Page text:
Leap Year · Astrological definition of Leap Year · Astrology Encyclopedia  ·  February 25, 2024, 2:58 GMT
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Leap Year

Leap Year - Astrology Encyclopedia

Definition of Leap Year To preserve the coincidence of the vernal equinox in approximately correct relation to the Civil year, Caesar, with the assistance of Sosigines, introduced the Julian calendar about 46 B.C. It called for the intercalation of a day on certain years. The "last year of confusion," which preceded the introduction of this calendar, was prolonged to 445 days. The arrangement was somewhat upset by Augustus Caesar, who insisted that his month of August have as many days in it as that of Julius. Pope Gregory XIII finally corrected the Julian calendar by what is known as the Gregorian rule of intercalation, which was adopted by all Christian countries, except Russia which did not adopt it until 1918. It is: every year divisible by 4 without a remainder is a leap year; excepting Centurial years, which are leap years only when divisible by 4 after the omission of the two ciphers. This still leaves a gain of a day in 3,323 years, which suggests this further addition to the rule: Excepting that a year that is divisible by four after the omission of three ciphers is not a leap year. More exact, and almost as simple would be the rule of a leap year every fourth year for 31 leap years - suppressing the 32nd, which means merely the addition of 31 days every 128 years. This approximates the system which Omar Khayyam, astronomer to Sultan Jelal Ud-Din of Persia, devised about 1079 A.D.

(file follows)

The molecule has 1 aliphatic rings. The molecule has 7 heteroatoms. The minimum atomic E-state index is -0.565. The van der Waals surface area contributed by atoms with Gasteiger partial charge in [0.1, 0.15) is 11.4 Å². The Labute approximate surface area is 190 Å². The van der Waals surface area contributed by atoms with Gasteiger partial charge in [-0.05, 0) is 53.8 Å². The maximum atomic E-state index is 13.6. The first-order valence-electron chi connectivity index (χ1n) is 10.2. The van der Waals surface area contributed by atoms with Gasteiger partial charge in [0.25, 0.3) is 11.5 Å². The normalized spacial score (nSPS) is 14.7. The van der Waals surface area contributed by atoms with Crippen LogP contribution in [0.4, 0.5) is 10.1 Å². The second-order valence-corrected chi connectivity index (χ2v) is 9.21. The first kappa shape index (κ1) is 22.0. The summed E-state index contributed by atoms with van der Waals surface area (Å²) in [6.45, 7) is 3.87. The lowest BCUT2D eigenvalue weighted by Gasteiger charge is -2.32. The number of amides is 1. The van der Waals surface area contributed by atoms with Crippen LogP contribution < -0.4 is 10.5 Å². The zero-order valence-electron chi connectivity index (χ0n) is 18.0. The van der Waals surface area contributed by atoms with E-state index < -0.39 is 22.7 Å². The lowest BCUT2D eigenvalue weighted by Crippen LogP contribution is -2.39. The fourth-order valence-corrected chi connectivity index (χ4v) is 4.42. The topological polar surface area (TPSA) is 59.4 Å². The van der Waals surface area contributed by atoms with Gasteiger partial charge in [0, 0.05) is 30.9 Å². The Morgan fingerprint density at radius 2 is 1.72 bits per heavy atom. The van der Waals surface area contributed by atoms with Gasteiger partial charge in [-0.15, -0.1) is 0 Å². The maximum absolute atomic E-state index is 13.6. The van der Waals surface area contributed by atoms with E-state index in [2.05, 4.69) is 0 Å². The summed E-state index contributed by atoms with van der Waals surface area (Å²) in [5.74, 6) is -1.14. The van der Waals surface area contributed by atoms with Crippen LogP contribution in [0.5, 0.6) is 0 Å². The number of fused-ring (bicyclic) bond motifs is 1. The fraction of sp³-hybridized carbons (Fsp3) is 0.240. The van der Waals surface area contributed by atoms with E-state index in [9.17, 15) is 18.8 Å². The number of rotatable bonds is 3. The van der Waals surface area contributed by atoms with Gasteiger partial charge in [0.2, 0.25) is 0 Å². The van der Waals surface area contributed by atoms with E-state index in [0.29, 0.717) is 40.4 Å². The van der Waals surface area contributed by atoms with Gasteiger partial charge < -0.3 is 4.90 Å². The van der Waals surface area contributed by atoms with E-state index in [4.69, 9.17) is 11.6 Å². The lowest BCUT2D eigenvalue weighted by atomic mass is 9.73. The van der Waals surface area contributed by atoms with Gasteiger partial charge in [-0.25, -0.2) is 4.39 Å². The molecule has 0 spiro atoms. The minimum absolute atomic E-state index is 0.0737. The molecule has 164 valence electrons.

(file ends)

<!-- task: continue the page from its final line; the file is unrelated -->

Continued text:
(Nicholas deVore - Encyclopedia of Astrology)

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